Shock index papers from 1980s and indeed earlier
Typically evaluating use of shock index in specific scenarios, e.g. haemorrhagic hypovolaemic shock, especially post-traumatic; obstetric patients; acute coronary syndrome, etc.
Has been evaluated:

  • To see whether it correlates with higher mortality and injury severity after trauma
  • As a predictor for length of hospital stay, number of ventilator days and likelihood of ICU admission
  • In healthy human adult blood donors

Suggests it is necessary to account for patient-specific circumstances that might influence ability to show compensatory heart rate and/or blood pressure responses; e.g. age, concurrent drug therapies such as calcium channel or beta-blockers, diseases that tend to cause hypertension, etc.

These sorts of confounding factors essentially raise two questions:

  • Firstly is there a role for the shock index across all human patients?
  • But secondly, how does it need to be modified for the different patient populations? Do you need a slightly different index or threshold depending on the specific patient population? In other words is a ‘one size fits all’ shock index actually appropriate?

“Shock Index for prediction of critical bleeding post-trauma: A systematic review” from Emergency Medicine Australasia in 2014:

“Early diagnosis of haemorrhagic shock (HS) might be difficult because of compensatory mechanisms. Clinical scoring systems aimed at predicting transfusion needs might assist in early identification of patients with HS. The Shock Index (SI) – defined as heart rate divided by systolic BP – has been proposed as a simple tool to identify patients with HS. This systematic review discusses the SI's utility post-trauma in predicting critical bleeding (CB).”

Their focus was largely on how they could use the shock index to help predict transfusion requirements.

“The SI being simple and repeatable, appears to be useful in predicting CB. Recommendations for the ideal cut-off were varied, with most studies using a cut-off of ≥0.9. However, the cut-off of ≥1.0 was observed to have higher specificity”.

“The Shock Index revisited – a fast guide to transfusion requirement? A retrospective analysis on 21,853 patients derived from the TraumaRegister DGU®” from Critical Care 2013:

Trauma registry of German Trauma Society
Aims: “to characterize four groups of worsening SI based upon a large cohort of multiply injured patients, to report transfusion requirements and outcomes within these four groups, and to compare this SI-based classification in its ability to risk-stratify patients according to their need for early blood product transfusion”.
Four groups:

  • No shock; SI < 0.6
  • Mild shock; SI ≥ 0.6 - < 1.0
  • Moderate shock; SI ≥ 1.0 - < 1.4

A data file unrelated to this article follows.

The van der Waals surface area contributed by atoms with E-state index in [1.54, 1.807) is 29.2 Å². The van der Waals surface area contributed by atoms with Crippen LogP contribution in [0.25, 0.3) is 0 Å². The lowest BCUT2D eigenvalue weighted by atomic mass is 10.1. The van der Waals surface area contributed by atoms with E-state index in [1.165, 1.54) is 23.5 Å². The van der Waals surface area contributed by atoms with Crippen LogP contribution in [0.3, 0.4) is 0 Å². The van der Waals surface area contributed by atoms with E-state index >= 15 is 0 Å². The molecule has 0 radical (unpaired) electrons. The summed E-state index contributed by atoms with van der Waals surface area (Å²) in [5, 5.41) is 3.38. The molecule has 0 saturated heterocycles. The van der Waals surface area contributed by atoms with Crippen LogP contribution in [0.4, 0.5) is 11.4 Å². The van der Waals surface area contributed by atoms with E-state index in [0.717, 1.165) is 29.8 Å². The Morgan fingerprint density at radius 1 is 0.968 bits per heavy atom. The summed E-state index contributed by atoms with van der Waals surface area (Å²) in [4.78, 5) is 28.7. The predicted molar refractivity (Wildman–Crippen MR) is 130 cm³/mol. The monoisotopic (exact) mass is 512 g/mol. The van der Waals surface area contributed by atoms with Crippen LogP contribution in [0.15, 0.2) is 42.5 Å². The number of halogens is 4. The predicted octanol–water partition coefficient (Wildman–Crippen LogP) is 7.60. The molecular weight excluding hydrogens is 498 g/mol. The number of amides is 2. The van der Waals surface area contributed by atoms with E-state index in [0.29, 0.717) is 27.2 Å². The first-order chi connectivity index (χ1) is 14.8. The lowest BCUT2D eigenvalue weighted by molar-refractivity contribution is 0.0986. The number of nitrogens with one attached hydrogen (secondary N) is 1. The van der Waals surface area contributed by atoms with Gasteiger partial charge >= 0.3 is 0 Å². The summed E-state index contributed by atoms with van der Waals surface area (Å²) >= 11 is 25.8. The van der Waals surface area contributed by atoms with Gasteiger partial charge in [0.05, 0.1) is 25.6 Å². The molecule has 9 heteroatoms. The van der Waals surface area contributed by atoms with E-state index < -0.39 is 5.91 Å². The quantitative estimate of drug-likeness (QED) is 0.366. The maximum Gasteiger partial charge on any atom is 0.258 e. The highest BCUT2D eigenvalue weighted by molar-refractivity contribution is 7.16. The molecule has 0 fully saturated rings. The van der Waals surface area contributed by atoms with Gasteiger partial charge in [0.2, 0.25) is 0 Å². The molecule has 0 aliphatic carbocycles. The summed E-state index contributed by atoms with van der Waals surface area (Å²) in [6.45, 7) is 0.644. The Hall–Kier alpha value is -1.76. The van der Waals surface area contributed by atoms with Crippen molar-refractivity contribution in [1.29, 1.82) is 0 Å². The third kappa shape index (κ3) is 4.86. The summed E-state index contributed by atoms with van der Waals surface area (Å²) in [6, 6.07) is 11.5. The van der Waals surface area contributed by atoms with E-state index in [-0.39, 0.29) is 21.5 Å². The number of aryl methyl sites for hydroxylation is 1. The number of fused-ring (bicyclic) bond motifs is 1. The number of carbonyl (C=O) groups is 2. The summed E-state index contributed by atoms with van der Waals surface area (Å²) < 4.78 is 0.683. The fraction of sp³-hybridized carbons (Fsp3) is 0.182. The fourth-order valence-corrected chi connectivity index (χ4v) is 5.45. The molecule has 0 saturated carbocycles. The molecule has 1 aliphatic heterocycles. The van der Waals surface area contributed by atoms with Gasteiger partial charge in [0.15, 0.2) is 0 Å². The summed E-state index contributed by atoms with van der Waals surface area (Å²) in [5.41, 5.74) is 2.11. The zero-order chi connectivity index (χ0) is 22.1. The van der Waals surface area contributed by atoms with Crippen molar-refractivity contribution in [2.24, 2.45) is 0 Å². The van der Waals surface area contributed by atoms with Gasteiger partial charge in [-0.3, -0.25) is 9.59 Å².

• Severe shock; SI ≥ 1.4

“The SI upon ED arrival may be considered a clinical indicator of hypovolemic shock with respect to transfusion requirements, hemostatic resuscitation and mortality.” And they quite liked their four-group classification system!

“Correlation of Shock Index and Modified Shock Index with the Outcome of Adult Trauma Patients: A Prospective Study of 9860 Patients” from the North American Journal of Medical Sciences in 2014:

“Triage at emergency department is performed to identify those patients who are relatively more serious and require immediate attention and treatment. Despite current methods of triage, trauma continues to be a leading cause of morbidity and mortality…This study was to evaluate the predictive value of shock index (SI) and modified shock index (MSI) for hospital mortality among adult trauma patients.”

Modified shock index (MSI):

Less attention to date
= Heart Rate divided by Mean Arterial Blood Pressure
Using MAP incorporates diastolic blood pressure – some suggestion this may be better than just using systolic

“the present prospective study results show that MSI, as a potential marker for predicting the mortality rate is significantly better than HR, SBP, DBP, and SI alone. Thus, MSI emerges as a better and improved predictor for prediction of hospital mortality in adult trauma patients in the emergency room.”

“Utility of the shock index in patients with sepsis” from the American Journal of Medical Sciences 2015:

“have reviewed and summarized studies that have correlated the SI with other parameters of disease severity and outcomes in patients with sepsis to determine if it has utility in the management of these patients or the prediction of outcomes.”

“The SI provides an integrated assessment of cardiovascular responses in patients with critical illness; its predictive value and simplicity are important considerations that should promote its use in the field, EDs and ICUs. The authors offer a flow diagram for its use in patients with possible sepsis.”

“Is the shock index a universal predictor in the emergency department? A cohort study”

Poster presentation at the 35th International Symposium on Intensive Care and Emergency Medicine
“The shock index…is a widely reported tool to identify acutely ill patients at risk for circulatory collapse in the emergency department (ED). Because old age, diabetes, essential hypertension, and β-/Ca2+ channel-blockers might reduce the compensatory increase in heart rate and mask blood pressure reductions in shock or pre-shock states, we hypothesized that these factors weaken the association between SI and mortality, reducing the utility of SI to identify patients at risk.”